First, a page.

China-Bound Children in Ukrainian/Russian Surrogate Baby Factories Are Now 2 Years Old
Due to lockdown parents can not leave China to pick them up
Russia has just banned surrogate birth for foreigners after 40,000 surrogate-birth children have left Russia over the past decades to be raised by foreigners.
In Ukraine the practice remains a boutique industry:
Since 2015, Ukraine has developed into the global capital of surrogacy, with numerous other countries, including Nepal, India and Thailand, having banned the practice. According to estimates, between 2,000 and 3,000 babies are born to surrogate mothers in the Eastern European country [every year], most of them for parents abroad.
The industry hit a war snag as parents weren’t able to easily travel and the babies started piling up:
Since the beginning of the Russian invasion, it has grown increasingly difficult for the future parents to pick up their children. And every day, new children from surrogate mothers in Ukraine are being born, with hundreds more still pregnant.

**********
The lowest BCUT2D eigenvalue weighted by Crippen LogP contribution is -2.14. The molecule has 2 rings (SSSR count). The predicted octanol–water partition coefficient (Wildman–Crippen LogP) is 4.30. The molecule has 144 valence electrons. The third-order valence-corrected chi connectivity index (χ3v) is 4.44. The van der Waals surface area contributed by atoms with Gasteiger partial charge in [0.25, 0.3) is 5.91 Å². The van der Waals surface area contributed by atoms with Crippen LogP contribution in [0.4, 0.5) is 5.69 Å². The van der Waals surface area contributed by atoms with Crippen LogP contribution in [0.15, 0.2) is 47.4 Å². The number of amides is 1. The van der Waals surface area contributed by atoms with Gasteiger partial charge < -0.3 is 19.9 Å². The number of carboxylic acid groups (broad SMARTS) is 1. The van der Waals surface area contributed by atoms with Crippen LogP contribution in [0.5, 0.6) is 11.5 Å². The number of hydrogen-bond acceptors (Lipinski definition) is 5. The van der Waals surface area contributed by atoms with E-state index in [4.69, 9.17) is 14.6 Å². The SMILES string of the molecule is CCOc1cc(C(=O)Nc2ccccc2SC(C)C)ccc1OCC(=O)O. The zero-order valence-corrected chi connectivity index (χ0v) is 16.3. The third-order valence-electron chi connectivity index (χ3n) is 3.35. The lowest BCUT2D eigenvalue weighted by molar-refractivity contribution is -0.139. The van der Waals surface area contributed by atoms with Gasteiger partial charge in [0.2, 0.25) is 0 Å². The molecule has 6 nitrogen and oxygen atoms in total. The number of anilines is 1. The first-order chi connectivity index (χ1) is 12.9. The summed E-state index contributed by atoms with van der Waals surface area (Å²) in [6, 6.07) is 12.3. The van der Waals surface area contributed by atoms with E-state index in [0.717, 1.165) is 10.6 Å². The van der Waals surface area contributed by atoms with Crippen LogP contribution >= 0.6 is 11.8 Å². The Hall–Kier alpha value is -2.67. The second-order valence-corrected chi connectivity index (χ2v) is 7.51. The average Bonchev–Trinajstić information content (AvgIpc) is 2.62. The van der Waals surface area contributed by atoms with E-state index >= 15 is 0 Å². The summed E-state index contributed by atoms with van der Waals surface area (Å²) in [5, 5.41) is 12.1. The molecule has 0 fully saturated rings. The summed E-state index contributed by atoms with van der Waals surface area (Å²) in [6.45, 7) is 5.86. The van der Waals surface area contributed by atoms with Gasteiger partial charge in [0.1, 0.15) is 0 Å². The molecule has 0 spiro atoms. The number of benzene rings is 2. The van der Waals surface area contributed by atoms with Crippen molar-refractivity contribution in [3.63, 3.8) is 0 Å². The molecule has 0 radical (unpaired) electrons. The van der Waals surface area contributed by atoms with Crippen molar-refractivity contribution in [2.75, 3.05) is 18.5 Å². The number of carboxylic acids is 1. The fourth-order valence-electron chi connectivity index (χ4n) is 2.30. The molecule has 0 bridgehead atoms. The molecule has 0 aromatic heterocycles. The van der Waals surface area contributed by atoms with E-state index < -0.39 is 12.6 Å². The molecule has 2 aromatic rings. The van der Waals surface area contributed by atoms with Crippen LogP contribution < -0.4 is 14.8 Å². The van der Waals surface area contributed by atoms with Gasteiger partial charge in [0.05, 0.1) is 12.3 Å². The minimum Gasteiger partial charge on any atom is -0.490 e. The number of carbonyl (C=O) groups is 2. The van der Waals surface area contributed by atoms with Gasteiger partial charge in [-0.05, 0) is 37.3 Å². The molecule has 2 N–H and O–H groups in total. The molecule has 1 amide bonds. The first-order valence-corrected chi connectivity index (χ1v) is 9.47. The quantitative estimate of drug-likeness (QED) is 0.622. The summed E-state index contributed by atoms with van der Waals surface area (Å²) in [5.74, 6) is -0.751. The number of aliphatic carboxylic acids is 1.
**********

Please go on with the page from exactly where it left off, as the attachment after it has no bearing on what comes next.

“There are currently 18 babies in our air raid shelter in a Kyiv suburb. But new ones are arriving every day.”
But the biggest pile-up has nothing to do with the war but with covid derangement:
We have children here from all over the world: France, the United Kingdom, Austria, Switzerland, Israel, Argentina, Brazil and China. Our oldest children are Chinese. Their parents are unable to leave the country and pick up their children because of the strict coronavirus measures.
The situation with China-bound babies is replicated in Russia:
Due to coronavirus restrictions in 2020, a number of babies born to surrogate mothers were stranded after Russia closed its borders to slow the spread of the coronavirus.
Most foreign parents were from China and were unable to pick up their children because of the pandemic.